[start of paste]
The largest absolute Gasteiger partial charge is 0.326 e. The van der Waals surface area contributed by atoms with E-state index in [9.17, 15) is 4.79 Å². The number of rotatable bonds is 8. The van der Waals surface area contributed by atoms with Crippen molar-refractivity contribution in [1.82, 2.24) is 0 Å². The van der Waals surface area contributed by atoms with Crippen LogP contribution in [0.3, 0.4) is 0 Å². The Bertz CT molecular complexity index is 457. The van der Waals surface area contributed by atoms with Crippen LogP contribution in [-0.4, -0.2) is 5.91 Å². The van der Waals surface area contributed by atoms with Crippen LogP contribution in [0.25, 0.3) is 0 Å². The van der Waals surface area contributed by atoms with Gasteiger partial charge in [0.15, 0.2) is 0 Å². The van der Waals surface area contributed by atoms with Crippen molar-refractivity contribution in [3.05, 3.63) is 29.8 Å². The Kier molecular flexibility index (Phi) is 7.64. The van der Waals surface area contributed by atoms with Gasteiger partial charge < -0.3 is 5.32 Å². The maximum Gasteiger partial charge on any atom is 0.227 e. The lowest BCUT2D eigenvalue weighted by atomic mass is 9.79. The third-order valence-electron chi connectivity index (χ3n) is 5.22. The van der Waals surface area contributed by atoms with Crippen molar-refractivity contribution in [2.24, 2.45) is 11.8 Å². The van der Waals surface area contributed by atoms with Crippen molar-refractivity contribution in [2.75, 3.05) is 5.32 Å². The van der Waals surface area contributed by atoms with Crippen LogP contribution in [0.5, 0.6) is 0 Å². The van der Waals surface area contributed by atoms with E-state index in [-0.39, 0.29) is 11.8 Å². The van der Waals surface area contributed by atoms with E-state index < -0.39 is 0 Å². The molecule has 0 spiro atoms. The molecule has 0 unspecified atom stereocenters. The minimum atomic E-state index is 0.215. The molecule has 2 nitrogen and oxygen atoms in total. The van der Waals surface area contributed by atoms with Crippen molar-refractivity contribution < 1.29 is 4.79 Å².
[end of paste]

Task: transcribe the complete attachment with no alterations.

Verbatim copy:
The largest absolute Gasteiger partial charge is 0.326 e. The van der Waals surface area contributed by atoms with E-state index in [9.17, 15) is 4.79 Å². The number of rotatable bonds is 8. The van der Waals surface area contributed by atoms with Crippen molar-refractivity contribution in [1.82, 2.24) is 0 Å². The van der Waals surface area contributed by atoms with Crippen LogP contribution in [0.3, 0.4) is 0 Å². The Bertz CT molecular complexity index is 457. The van der Waals surface area contributed by atoms with Crippen LogP contribution in [-0.4, -0.2) is 5.91 Å². The van der Waals surface area contributed by atoms with Crippen LogP contribution in [0.25, 0.3) is 0 Å². The van der Waals surface area contributed by atoms with Gasteiger partial charge in [0.15, 0.2) is 0 Å². The van der Waals surface area contributed by atoms with Crippen molar-refractivity contribution in [3.05, 3.63) is 29.8 Å². The Kier molecular flexibility index (Phi) is 7.64. The van der Waals surface area contributed by atoms with Gasteiger partial charge < -0.3 is 5.32 Å². The maximum Gasteiger partial charge on any atom is 0.227 e. The lowest BCUT2D eigenvalue weighted by atomic mass is 9.79. The third-order valence-electron chi connectivity index (χ3n) is 5.22. The van der Waals surface area contributed by atoms with Crippen molar-refractivity contribution in [2.24, 2.45) is 11.8 Å². The van der Waals surface area contributed by atoms with Crippen molar-refractivity contribution in [2.75, 3.05) is 5.32 Å². The van der Waals surface area contributed by atoms with Crippen LogP contribution in [0.5, 0.6) is 0 Å². The van der Waals surface area contributed by atoms with E-state index in [-0.39, 0.29) is 11.8 Å². The van der Waals surface area contributed by atoms with E-state index < -0.39 is 0 Å². The molecule has 0 spiro atoms. The molecule has 0 unspecified atom stereocenters. The minimum atomic E-state index is 0.215. The molecule has 2 nitrogen and oxygen atoms in total. The van der Waals surface area contributed by atoms with Crippen molar-refractivity contribution < 1.29 is 4.79 Å².